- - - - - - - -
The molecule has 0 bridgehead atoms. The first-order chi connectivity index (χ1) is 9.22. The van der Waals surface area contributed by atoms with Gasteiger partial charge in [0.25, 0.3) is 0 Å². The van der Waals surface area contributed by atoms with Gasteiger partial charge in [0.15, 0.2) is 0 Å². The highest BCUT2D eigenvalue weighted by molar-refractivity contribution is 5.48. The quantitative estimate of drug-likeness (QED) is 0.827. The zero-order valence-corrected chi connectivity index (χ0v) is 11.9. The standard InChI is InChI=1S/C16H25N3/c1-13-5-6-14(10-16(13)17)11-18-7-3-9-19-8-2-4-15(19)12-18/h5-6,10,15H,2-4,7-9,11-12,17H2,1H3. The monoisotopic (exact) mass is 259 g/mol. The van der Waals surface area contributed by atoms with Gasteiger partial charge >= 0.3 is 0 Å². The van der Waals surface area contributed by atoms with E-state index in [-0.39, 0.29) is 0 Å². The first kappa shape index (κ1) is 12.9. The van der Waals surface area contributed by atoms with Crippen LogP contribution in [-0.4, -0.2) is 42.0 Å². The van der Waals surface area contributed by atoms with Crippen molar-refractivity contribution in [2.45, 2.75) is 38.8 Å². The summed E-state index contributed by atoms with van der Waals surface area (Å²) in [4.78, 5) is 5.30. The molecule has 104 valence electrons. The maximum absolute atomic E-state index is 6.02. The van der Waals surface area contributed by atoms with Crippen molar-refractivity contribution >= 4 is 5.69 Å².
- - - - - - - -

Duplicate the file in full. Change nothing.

The molecule has 0 bridgehead atoms. The first-order chi connectivity index (χ1) is 9.22. The van der Waals surface area contributed by atoms with Gasteiger partial charge in [0.25, 0.3) is 0 Å². The van der Waals surface area contributed by atoms with Gasteiger partial charge in [0.15, 0.2) is 0 Å². The highest BCUT2D eigenvalue weighted by molar-refractivity contribution is 5.48. The quantitative estimate of drug-likeness (QED) is 0.827. The zero-order valence-corrected chi connectivity index (χ0v) is 11.9. The standard InChI is InChI=1S/C16H25N3/c1-13-5-6-14(10-16(13)17)11-18-7-3-9-19-8-2-4-15(19)12-18/h5-6,10,15H,2-4,7-9,11-12,17H2,1H3. The monoisotopic (exact) mass is 259 g/mol. The van der Waals surface area contributed by atoms with Gasteiger partial charge >= 0.3 is 0 Å². The van der Waals surface area contributed by atoms with E-state index in [-0.39, 0.29) is 0 Å². The first kappa shape index (κ1) is 12.9. The van der Waals surface area contributed by atoms with Crippen LogP contribution in [-0.4, -0.2) is 42.0 Å². The van der Waals surface area contributed by atoms with Crippen molar-refractivity contribution in [2.45, 2.75) is 38.8 Å². The summed E-state index contributed by atoms with van der Waals surface area (Å²) in [4.78, 5) is 5.30. The molecule has 104 valence electrons. The maximum absolute atomic E-state index is 6.02. The van der Waals surface area contributed by atoms with Crippen molar-refractivity contribution >= 4 is 5.69 Å².